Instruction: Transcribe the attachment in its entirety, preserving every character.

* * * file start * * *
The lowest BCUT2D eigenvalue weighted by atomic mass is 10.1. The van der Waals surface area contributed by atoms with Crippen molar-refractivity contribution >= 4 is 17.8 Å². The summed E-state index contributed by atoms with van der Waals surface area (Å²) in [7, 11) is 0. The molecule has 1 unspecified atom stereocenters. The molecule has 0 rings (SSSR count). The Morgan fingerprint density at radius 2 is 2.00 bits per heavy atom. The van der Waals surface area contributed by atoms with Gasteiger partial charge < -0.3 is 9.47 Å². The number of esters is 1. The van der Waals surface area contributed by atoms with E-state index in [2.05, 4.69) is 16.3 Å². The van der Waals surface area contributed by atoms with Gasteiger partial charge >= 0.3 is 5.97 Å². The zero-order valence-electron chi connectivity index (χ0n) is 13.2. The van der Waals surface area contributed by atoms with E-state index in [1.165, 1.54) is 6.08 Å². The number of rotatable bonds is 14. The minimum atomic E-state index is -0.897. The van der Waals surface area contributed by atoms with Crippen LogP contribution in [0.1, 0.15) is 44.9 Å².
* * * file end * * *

The lowest BCUT2D eigenvalue weighted by atomic mass is 10.1. The van der Waals surface area contributed by atoms with Crippen molar-refractivity contribution >= 4 is 17.8 Å². The summed E-state index contributed by atoms with van der Waals surface area (Å²) in [7, 11) is 0. The molecule has 1 unspecified atom stereocenters. The molecule has 0 rings (SSSR count). The Morgan fingerprint density at radius 2 is 2.00 bits per heavy atom. The van der Waals surface area contributed by atoms with Gasteiger partial charge < -0.3 is 9.47 Å². The number of esters is 1. The van der Waals surface area contributed by atoms with E-state index in [2.05, 4.69) is 16.3 Å². The van der Waals surface area contributed by atoms with Gasteiger partial charge >= 0.3 is 5.97 Å². The zero-order valence-electron chi connectivity index (χ0n) is 13.2. The van der Waals surface area contributed by atoms with E-state index in [1.165, 1.54) is 6.08 Å². The number of rotatable bonds is 14. The minimum atomic E-state index is -0.897. The van der Waals surface area contributed by atoms with Crippen LogP contribution in [0.1, 0.15) is 44.9 Å².